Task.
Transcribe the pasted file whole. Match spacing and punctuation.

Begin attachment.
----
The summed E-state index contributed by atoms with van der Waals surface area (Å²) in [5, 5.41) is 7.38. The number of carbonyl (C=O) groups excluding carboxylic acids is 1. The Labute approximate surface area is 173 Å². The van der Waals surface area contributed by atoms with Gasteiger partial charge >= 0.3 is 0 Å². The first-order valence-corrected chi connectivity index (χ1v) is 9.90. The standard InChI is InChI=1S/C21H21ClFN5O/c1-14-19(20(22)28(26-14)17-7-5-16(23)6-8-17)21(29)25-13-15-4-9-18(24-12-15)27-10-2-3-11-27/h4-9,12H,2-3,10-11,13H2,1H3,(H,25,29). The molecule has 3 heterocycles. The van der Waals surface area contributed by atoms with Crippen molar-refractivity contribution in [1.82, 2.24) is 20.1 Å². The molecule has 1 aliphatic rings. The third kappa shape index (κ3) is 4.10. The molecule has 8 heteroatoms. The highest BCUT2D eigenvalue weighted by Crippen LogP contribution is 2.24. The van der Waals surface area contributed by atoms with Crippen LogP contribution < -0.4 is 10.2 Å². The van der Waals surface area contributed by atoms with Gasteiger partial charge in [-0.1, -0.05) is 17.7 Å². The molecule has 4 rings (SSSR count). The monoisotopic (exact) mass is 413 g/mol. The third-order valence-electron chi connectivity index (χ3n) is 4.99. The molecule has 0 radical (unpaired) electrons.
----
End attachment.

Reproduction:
The summed E-state index contributed by atoms with van der Waals surface area (Å²) in [5, 5.41) is 7.38. The number of carbonyl (C=O) groups excluding carboxylic acids is 1. The Labute approximate surface area is 173 Å². The van der Waals surface area contributed by atoms with Gasteiger partial charge >= 0.3 is 0 Å². The first-order valence-corrected chi connectivity index (χ1v) is 9.90. The standard InChI is InChI=1S/C21H21ClFN5O/c1-14-19(20(22)28(26-14)17-7-5-16(23)6-8-17)21(29)25-13-15-4-9-18(24-12-15)27-10-2-3-11-27/h4-9,12H,2-3,10-11,13H2,1H3,(H,25,29). The molecule has 3 heterocycles. The van der Waals surface area contributed by atoms with Crippen molar-refractivity contribution in [1.82, 2.24) is 20.1 Å². The molecule has 1 aliphatic rings. The third kappa shape index (κ3) is 4.10. The molecule has 8 heteroatoms. The highest BCUT2D eigenvalue weighted by Crippen LogP contribution is 2.24. The van der Waals surface area contributed by atoms with Crippen LogP contribution < -0.4 is 10.2 Å². The van der Waals surface area contributed by atoms with Gasteiger partial charge in [-0.1, -0.05) is 17.7 Å². The molecule has 4 rings (SSSR count). The monoisotopic (exact) mass is 413 g/mol. The third-order valence-electron chi connectivity index (χ3n) is 4.99. The molecule has 0 radical (unpaired) electrons.